Medusa and the Gorgon

I was originally going to call this piece Poseidon’s Scary Girlfriends, with Demeter the Furious and an unnamed Harpy joining Medusa. But when I began researching Medusa I found so many layers of interpretation that it seemed worth going back to the original sources and seeing what went into the myth.

In fact, it seems like there are almost two different myths, one involving a headless demon that terrified all who saw it, and another about the mortal Medusa, who either was a snaky-headed monster or became one.


Winged Gorgoneion from Olympia, originally an apotropaic shield decoration, early sixth century BC (Wikimedia)

Winged Gorgoneion from Olympia, originally an apotropaic shield decoration, early sixth century CE (Wikimedia)

The demon-head Gorgo is first mentioned in the Odyssey, when the hero visits the underworld and speaks with the shades of the dead:

And I should have seen yet others of the men of former time, whom I was fain to behold, even Theseus and Peirithous, glorious children of the gods, but ere that the myriad tribes of the dead came thronging up with a wondrous cry, and pale fear seized me, lest  august Persephone might send forth upon me from out the house of Hades the head of the Gorgon, that awful monster.
(Odyssey XI: 630-6, trans. A. T. Murray)

Several other works mention the Gorgons as living in the underworld, but these seem to think of them as a group of sisters, rather than as a bodiless head. All of them emphasize their monstrous and destructive character. (Although since only Aristophanes’ The Frogs mentions them torturing the dead, it may not be meant seriously.)

The Gorgoneion, or Gorgon’s Head, had a long life in art and crafts as a decoration or amulet to drive away evil. That she is depicted full-face (most archaic Greek art shows people and gods side-on, like Egyptian art) no doubt gave a frission to viewers, since meeting the Gorgon’s eyes was supposed to petrify the viewer. (Mackay: 21)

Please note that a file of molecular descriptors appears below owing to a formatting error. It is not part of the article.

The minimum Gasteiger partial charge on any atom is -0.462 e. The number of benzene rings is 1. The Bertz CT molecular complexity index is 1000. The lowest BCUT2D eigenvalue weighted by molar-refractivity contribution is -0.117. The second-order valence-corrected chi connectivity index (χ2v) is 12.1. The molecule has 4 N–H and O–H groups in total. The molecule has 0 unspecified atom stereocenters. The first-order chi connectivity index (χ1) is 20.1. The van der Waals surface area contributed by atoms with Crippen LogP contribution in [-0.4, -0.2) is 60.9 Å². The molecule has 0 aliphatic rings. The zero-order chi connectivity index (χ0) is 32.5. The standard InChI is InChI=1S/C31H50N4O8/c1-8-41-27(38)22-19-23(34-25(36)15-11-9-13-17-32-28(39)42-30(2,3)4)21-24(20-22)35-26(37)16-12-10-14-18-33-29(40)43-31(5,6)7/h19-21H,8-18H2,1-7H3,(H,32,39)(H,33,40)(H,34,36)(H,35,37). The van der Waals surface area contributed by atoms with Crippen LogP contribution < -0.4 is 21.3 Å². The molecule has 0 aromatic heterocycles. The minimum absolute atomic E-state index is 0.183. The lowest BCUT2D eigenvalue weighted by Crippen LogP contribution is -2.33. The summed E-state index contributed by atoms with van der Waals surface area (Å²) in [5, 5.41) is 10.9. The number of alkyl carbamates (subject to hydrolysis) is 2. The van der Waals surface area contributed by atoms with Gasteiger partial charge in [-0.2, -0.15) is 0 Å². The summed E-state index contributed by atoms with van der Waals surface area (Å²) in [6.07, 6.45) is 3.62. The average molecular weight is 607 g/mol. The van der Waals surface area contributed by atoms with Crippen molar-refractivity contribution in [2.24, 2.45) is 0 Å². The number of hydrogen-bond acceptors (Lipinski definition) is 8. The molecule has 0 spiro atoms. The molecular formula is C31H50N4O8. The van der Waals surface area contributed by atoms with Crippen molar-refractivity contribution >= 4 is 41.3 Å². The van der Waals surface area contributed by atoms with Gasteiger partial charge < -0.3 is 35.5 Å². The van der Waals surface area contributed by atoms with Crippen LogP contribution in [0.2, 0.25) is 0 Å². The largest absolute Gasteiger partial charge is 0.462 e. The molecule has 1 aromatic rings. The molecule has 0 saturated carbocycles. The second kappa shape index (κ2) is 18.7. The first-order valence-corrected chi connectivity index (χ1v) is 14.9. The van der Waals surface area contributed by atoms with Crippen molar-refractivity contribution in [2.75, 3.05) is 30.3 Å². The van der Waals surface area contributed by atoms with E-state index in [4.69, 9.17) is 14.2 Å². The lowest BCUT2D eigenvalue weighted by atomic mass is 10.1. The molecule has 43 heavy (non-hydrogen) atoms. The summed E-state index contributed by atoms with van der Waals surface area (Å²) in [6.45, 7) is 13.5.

Humbaba: “When he looks at someone, it is the look of death.”

The Gorgon strongly resembles the Mesopotamian demon Humbaba, and many of his images look like the early Gorgons. (Hopkins: 346) Humbaba was shown full-face, with fangs, and wrinkled. The Gorgon, in addition, sticks out her tongue.


Humbaba and other protective demons were shown in the kneilaufen, or bent-knee pose, along with the wings and grinning face. (See the image of the Gorgon and Perseus below.) The Gorgon was one of many Greek monsters, like the Chimera, to come out this melding of Eastern influences. (Napier: 108)

Medusa and her sisters

Hesiod’s Theogony was the first work to mention Medusa:

And again, Ceto bore to Phorcys the fair-cheeked Graiae, sisters grey from their birth: and both deathless gods and men who walk on earth call them Graiae, Pemphredo well-clad, and saffron-robed Enyo, and the Gorgons who dwell beyond glorious Ocean in the frontier land towards Night where are the clear-voiced Hesperides, Sthenno, and Euryale, and Medusa who suffered a woeful fate: she was mortal, but the two were undying and grew not old. With her lay the Dark-haired One in a soft meadow amid spring flowers. And when Perseus cut off her head, there sprang forth great Chrysaor and the horse Pegasus who is so called because he was born near the springs of Ocean; and that other, because he held a golden blade in his hands.
(270-83. trans. Evelyn-White)

Phorcys was the Old Man of the Sea, and Ceto was his wife. Their names mean “seal” and “whale” or “sea-monster”, and like the Norse goddess Ran Phorcys embodied the destructive element of the sea. Their other children included Scilla and Charybides, and various sea-monsters.

The names of the Gorgons are interesting as well: Sthenno and Euryale mean respectively “strength, might, or force” and either “broad-stepping, wide-threshing” or “of the wide briny sea”. Medusa comes from an ancient Greek verb, μεδω, “to guard or protect”. ( has it as “Guardian, Queen”, from medeôn.) The word Gorgon comes from the word gorgós (γοργος), meaning “terrible, fierce, frightful”. (Dexter-Robbins: 25)

Beheaded by Perseus

Perseus and Gorgon. Attic Black-Figure Vase, from

Perseus and Gorgon. Attic Black-Figure Vase, from

Ovid’s Metamorphoses has Perseus relate the story: